I was also pleased to stumble across the St Austell Bar in the Left Field. Here Tribute and Proper Job were available on tap, alongside their brand new Trelawny Ale which is a copper coloured session ale with plenty of Galaxy hop peach character. Would definitely drink it again if I see it on tap.

Obviously the Burrow Hill Cider Bus remained in its usual spot by the pyramid stage and some Thatcher’s ciders were also on draught in the Bimble Inn in the Park Field. Being an Oxfam Steward I was lucky enough to have access to Butcombe Bitter (a favourite of mine) and Weston’s Scrumpy on draught at £3 and £2.70 a pint respectively.

Overall I was pleased with the increased availability of cask ale at the festival which reflects the increasing interest in cask ale and local provenance currently sweeping the country. If other festivals follow suit it can only be a good thing.


Cheddar Ales Brewery Beer Festival

I headed across to England the weekend before Glastonbury Festival so that I could spend father’s day at home, but this gave me a free day on the Saturday. What to do with my time? The answer arose in an email from the Cheddar Ales complementary club via CAMRA, go to the Cheddar Ales Brewery Beer Festival! Free entry for CAMRA members too (or £3 for others) including programme and souvenir glass, bargainous.
So after convincing a friend from Bristol to pick me up at the airport we both headed to a field somewhere near Cheddar for an enjoyable afternoon of ale supping. Fearing the site may be tricky to find as I had neglected to make note of the post code we decided to drive on instinct and luckily found the place with no trouble at all. We opted to camp overnight for the modest rate of £5 a tent to take full advantage of the beer list on offer. This was essentially just a field with the use of the car boot sale toilet facilities but mustn’t grumble.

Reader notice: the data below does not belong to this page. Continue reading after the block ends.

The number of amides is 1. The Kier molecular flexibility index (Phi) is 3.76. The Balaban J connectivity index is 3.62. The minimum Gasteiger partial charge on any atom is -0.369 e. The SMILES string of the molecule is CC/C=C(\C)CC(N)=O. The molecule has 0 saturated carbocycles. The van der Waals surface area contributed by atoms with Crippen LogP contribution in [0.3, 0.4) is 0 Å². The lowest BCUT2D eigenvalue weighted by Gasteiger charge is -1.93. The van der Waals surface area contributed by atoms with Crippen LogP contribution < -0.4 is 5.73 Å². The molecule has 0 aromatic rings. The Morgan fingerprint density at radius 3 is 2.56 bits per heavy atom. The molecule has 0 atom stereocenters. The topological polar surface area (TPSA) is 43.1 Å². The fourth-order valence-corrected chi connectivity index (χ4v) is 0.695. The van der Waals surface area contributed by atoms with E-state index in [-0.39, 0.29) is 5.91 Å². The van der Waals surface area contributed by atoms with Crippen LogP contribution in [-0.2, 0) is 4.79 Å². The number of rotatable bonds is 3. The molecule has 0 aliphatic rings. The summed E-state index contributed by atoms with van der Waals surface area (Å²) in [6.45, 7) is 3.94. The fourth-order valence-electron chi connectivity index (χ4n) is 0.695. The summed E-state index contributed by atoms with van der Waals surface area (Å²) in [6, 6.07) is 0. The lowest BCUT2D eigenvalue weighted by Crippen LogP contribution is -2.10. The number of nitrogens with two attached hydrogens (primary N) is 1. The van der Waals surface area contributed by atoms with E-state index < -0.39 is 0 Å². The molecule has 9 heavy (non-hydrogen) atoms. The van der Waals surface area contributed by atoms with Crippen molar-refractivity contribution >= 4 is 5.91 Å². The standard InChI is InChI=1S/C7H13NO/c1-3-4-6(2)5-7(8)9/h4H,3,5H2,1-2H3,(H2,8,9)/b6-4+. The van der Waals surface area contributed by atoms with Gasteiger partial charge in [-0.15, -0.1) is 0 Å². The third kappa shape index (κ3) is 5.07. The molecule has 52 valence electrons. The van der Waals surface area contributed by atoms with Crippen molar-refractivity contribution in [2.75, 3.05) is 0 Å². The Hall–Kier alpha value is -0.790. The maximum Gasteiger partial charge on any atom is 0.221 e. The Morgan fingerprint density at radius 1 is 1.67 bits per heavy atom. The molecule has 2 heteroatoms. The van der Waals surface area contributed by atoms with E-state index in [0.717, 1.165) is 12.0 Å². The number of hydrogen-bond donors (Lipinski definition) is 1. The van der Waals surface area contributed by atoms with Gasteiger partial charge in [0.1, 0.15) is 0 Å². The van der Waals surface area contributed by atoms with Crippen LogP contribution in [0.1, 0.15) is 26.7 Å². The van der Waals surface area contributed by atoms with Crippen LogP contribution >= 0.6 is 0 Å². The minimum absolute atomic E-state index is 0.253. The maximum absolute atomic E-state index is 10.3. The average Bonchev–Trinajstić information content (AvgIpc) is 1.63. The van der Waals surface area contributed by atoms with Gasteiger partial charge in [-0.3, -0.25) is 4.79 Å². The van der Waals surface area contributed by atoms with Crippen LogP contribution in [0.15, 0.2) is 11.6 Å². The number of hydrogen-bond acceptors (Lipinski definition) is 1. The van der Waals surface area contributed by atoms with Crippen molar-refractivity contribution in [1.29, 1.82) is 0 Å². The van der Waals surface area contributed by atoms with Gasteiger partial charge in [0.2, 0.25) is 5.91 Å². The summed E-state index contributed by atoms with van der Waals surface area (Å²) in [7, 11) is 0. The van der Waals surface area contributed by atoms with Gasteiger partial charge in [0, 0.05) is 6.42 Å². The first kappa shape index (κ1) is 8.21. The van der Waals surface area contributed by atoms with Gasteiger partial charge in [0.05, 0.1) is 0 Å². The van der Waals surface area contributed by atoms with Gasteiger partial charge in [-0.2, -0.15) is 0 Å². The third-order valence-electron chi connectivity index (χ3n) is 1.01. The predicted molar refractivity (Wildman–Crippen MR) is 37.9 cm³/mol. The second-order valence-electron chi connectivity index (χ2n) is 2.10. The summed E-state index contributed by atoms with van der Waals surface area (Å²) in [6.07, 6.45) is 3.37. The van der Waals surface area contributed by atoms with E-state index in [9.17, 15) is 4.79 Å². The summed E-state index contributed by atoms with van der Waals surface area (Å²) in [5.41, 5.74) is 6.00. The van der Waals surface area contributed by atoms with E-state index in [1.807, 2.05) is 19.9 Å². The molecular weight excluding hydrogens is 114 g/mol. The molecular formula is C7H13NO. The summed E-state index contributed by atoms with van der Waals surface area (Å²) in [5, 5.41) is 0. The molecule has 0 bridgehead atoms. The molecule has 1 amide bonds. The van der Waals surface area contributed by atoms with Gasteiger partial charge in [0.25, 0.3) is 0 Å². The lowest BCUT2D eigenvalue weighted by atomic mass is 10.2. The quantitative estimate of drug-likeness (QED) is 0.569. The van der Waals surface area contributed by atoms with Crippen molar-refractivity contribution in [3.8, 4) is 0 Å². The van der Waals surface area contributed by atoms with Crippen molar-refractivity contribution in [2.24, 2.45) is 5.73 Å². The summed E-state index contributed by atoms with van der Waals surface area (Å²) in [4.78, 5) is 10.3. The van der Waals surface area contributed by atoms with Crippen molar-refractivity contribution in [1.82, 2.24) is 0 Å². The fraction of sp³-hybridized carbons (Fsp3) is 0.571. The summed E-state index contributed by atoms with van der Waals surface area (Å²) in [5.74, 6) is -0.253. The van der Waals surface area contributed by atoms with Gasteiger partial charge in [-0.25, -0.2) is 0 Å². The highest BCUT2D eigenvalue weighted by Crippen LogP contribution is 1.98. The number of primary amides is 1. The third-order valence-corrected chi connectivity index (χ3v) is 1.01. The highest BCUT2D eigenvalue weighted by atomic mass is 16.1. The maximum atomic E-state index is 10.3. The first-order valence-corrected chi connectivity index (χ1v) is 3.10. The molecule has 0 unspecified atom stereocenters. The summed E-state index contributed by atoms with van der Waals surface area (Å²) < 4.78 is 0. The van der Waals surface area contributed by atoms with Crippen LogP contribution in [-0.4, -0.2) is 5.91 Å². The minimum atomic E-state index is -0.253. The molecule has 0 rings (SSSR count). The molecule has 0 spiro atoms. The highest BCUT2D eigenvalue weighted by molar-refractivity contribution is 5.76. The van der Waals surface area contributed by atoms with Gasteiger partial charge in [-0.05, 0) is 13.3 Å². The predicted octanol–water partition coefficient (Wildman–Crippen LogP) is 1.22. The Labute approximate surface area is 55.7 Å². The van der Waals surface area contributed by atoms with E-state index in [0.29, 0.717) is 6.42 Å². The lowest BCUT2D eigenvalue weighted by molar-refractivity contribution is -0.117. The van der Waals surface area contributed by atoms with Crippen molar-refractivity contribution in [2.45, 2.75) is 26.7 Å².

We ambled up to the brewery shortly after opening and availed ourselves of our first halves. I adopted the tried and tested drink lower ABV first method whereas my counterpart went for the riskier “jab a finger onto the programme” technique. I began with a half of Castle Rock Harvest Pale, current CAMRA “Champion Beer of Britain”. It was nice enough but I’ve had plenty of better similarly coloured “session” beers. My friend jumped in at the stronger end (6% ABV) with Coach House Brewing Co’s Blueberry Classic. Blueberry was there yes, but not much else, Waen’s Porter House Blue was much more enjoyable when I tried it last month. I opted for Downton Quadhop, another session beer at 3.9% and one I have had before. I was not disappointed by this one, good bitter kick and a pithy aroma. Then I had to have a pint of Thornbidge Jaipur because I was worried it might sell out!

There was entertainment aplenty throughout the day with four bands of differing genres (I particularly enjoyed the Tonemasters) and activities for any younger attendees such as face painting which a number of older children also indulged in. Playing the beer ticker spotting game also proved fruitful with a number of bearded individuals making studious notes. I maintain that my notes were mere aide memoirs and I have less of a beard and more of a slight stubble...

After my first few beers I decided to investigate the BBQ. A good range of food for meat eaters including breakfast rolls alongside the more usual sausages and burgers. However there was only one vegetarian option, marinated flat mushroom with onions and Stilton, which shockingly cost as much as the meaty version though obviously only a fraction of the price. I grudgingly paid the price not having had the foresight to bring anything else and to add insult to injury was given a tiny slither of Stilton which was barely discernible against the bread roll. Definitely bringing a packed lunch next time!